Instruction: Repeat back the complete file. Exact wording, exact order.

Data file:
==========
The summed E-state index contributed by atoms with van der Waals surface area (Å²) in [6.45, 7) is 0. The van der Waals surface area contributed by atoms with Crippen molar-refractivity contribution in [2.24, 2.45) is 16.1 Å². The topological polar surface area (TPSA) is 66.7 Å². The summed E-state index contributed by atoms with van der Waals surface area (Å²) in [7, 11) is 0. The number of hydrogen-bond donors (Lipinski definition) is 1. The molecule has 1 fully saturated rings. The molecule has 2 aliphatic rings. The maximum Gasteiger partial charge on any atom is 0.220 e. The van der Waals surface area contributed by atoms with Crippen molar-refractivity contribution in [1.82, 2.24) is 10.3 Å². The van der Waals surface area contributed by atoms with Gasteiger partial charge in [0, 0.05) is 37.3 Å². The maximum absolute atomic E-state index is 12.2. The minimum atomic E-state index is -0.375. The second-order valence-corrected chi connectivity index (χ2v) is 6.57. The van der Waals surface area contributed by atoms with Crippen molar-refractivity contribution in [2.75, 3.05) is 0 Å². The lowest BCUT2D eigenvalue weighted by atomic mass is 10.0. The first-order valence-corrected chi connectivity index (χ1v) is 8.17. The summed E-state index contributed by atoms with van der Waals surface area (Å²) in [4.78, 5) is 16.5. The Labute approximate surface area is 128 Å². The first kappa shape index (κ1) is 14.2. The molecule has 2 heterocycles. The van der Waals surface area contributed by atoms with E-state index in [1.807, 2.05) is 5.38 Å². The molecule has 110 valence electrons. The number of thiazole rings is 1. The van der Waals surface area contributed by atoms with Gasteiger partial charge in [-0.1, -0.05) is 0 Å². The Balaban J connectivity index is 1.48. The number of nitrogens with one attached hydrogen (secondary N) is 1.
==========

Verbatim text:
The summed E-state index contributed by atoms with van der Waals surface area (Å²) in [6.45, 7) is 0. The van der Waals surface area contributed by atoms with Crippen molar-refractivity contribution in [2.24, 2.45) is 16.1 Å². The topological polar surface area (TPSA) is 66.7 Å². The summed E-state index contributed by atoms with van der Waals surface area (Å²) in [7, 11) is 0. The number of hydrogen-bond donors (Lipinski definition) is 1. The molecule has 1 fully saturated rings. The molecule has 2 aliphatic rings. The maximum Gasteiger partial charge on any atom is 0.220 e. The van der Waals surface area contributed by atoms with Crippen molar-refractivity contribution in [1.82, 2.24) is 10.3 Å². The van der Waals surface area contributed by atoms with Gasteiger partial charge in [0, 0.05) is 37.3 Å². The maximum absolute atomic E-state index is 12.2. The minimum atomic E-state index is -0.375. The second-order valence-corrected chi connectivity index (χ2v) is 6.57. The van der Waals surface area contributed by atoms with Crippen molar-refractivity contribution in [2.75, 3.05) is 0 Å². The lowest BCUT2D eigenvalue weighted by atomic mass is 10.0. The first-order valence-corrected chi connectivity index (χ1v) is 8.17. The summed E-state index contributed by atoms with van der Waals surface area (Å²) in [4.78, 5) is 16.5. The Labute approximate surface area is 128 Å². The first kappa shape index (κ1) is 14.2. The molecule has 2 heterocycles. The van der Waals surface area contributed by atoms with E-state index in [1.807, 2.05) is 5.38 Å². The molecule has 110 valence electrons. The number of thiazole rings is 1. The van der Waals surface area contributed by atoms with Gasteiger partial charge in [-0.1, -0.05) is 0 Å². The Balaban J connectivity index is 1.48. The number of nitrogens with one attached hydrogen (secondary N) is 1.